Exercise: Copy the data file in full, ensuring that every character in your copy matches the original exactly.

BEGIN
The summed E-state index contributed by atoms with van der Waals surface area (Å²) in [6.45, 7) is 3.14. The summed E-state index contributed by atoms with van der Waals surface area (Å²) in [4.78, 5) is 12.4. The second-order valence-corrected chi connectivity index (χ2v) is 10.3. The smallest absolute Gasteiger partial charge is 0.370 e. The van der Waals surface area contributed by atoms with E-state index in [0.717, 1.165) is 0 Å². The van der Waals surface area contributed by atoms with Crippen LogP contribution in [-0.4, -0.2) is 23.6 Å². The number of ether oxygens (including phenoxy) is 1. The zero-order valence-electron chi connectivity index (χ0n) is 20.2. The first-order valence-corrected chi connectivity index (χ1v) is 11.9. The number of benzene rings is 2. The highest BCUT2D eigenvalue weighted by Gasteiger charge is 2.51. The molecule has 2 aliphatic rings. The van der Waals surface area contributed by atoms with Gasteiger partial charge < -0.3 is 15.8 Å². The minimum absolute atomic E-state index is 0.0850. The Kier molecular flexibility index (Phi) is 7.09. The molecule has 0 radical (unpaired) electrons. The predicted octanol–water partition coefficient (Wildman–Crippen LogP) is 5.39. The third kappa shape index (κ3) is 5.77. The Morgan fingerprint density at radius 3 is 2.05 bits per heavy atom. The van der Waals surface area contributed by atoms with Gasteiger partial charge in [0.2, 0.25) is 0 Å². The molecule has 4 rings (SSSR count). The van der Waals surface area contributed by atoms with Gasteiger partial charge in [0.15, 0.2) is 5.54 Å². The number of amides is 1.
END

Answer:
The summed E-state index contributed by atoms with van der Waals surface area (Å²) in [6.45, 7) is 3.14. The summed E-state index contributed by atoms with van der Waals surface area (Å²) in [4.78, 5) is 12.4. The second-order valence-corrected chi connectivity index (χ2v) is 10.3. The smallest absolute Gasteiger partial charge is 0.370 e. The van der Waals surface area contributed by atoms with E-state index in [0.717, 1.165) is 0 Å². The van der Waals surface area contributed by atoms with Crippen LogP contribution in [-0.4, -0.2) is 23.6 Å². The number of ether oxygens (including phenoxy) is 1. The zero-order valence-electron chi connectivity index (χ0n) is 20.2. The first-order valence-corrected chi connectivity index (χ1v) is 11.9. The number of benzene rings is 2. The highest BCUT2D eigenvalue weighted by Gasteiger charge is 2.51. The molecule has 2 aliphatic rings. The van der Waals surface area contributed by atoms with Gasteiger partial charge < -0.3 is 15.8 Å². The minimum absolute atomic E-state index is 0.0850. The Kier molecular flexibility index (Phi) is 7.09. The molecule has 0 radical (unpaired) electrons. The predicted octanol–water partition coefficient (Wildman–Crippen LogP) is 5.39. The third kappa shape index (κ3) is 5.77. The Morgan fingerprint density at radius 3 is 2.05 bits per heavy atom. The van der Waals surface area contributed by atoms with Gasteiger partial charge in [0.2, 0.25) is 0 Å². The molecule has 4 rings (SSSR count). The van der Waals surface area contributed by atoms with Gasteiger partial charge in [0.15, 0.2) is 5.54 Å². The number of amides is 1.